The Rowlup – a Football Free Zone

But back to rowing

It’s the 175th running of Henley Royal Regatta next week, and some of the blazers have been around the whole time. Here’s some British Pathe footage from 50 years ago, including a row-past by the Harvard University crew who won the Grand in 1914, five weeks before the First World War broke out.

And here’s some more from 90 years ago – the first year that the straight course was used, having required part of Temple Island and of the Berkshire bank to be removed.

This year marks the 86th anniversary of the event that far fewer crews want to take part in: Henley Qualifiers on Friday afternoon. The toughest events to get into this year are the Temple (academic eights) and the Fawley (junior quads) Challenge Cups, with 14 places on offer in each, and 55 crews going for each.

Want to know who might win what? The Rowing Service is running its annual Mystic Henley competition and you can view other entrants’ picks for victory, serving as a good form guide.


Sculling on the Somme

Martin Cross took to the River Somme last month to find out more about the battles that took place there during the war 100 years ago and also to trace the deaths of two fellow Olympic rowing champions, John Somers-Smith and Frederick Septimus Kelly, the latter three-times a Diamonds winner at Henley and also a composer.

An account of the trip is in this month’s Rowing & Regatta magazine but Martin has also published a moving video of the trip, sound-tracked by the haunting Elegy for Strings, composed in 1915 by Kelly to mark the death of his friend, poet Rupert Brooke.  Well worth watching.


Henley heart-stopper

Twenty-seven trophies were contested by 1,600 competitors at Henley Women’s Regatta last weekend but the most exciting race of the lot had to be the final of Academic Eights, where University College London had to wait an agonising half an hour before a verdict could be reached from finish-line video. The lengthy pause allowed coach Jamie Smith to recover his breath after running with his bike through enclosures.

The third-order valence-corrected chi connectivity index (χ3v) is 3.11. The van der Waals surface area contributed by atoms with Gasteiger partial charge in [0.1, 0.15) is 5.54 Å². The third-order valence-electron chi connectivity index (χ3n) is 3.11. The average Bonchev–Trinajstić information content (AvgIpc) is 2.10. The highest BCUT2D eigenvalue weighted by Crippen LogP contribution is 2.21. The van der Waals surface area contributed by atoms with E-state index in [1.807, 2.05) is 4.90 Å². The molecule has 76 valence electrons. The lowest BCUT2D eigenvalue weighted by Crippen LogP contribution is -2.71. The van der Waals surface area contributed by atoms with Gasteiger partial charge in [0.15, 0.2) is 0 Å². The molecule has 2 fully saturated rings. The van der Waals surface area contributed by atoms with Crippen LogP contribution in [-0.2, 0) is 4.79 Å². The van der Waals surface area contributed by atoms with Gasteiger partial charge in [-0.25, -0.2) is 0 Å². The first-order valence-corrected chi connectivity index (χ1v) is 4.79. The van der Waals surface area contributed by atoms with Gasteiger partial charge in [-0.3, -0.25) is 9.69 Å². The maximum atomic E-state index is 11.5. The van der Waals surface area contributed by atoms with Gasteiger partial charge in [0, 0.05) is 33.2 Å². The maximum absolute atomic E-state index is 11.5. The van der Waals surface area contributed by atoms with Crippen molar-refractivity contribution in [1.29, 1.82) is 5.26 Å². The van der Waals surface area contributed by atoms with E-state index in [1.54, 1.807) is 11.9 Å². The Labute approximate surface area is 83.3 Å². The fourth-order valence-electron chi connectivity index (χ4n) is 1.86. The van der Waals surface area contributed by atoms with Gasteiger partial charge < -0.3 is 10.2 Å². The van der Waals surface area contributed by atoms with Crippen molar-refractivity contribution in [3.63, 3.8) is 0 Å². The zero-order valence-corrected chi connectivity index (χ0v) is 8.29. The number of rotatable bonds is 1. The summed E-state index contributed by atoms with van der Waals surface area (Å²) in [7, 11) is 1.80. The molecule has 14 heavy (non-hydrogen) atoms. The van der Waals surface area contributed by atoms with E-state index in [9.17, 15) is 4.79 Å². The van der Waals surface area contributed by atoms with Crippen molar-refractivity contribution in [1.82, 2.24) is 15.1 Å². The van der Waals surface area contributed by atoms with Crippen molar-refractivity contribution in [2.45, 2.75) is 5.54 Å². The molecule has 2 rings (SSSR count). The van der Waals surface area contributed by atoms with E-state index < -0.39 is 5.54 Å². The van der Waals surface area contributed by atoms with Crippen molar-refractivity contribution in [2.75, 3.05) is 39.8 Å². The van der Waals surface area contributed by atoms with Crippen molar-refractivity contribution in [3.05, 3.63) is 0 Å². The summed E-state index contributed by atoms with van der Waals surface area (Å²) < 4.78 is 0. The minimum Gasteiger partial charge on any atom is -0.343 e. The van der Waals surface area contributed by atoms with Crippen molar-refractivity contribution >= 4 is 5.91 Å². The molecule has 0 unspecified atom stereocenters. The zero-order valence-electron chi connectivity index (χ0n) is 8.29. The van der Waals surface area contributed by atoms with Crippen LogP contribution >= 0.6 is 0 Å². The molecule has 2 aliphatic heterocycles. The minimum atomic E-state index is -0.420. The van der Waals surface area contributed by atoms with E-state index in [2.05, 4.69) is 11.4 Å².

UCL were handed victory over Reading University by a foot, and celebrated accordingly.


Headington School brought the Peabody Cup for Junior Eights back to home shores for the first time since 2010 (when it was won by a British composite), seeing off US crew St Paul's in a tense semi, then St George's College in the final. In an in-depth interview on the Junior Rowing blog this week, coach Ryan Demaine reveals that the eight only trained together a couple of times before the event. They’re back in the quad for the Royal, looking to go one step further than last year’s status as beaten finalists. 

News filtered out later in the week that the Elite Fours final had not, in fact taken place. Two GB development boats were due to take part and one rowed over the course. No further information was forthcoming but a statement from regatta chairman Miriam Luke said: "The finalists of the Elite 4- were both disqualified, one for a serious safety incident, the second due to a rule infringement. Therefore the final did not take place and no winner will be recorded for this event in 2014."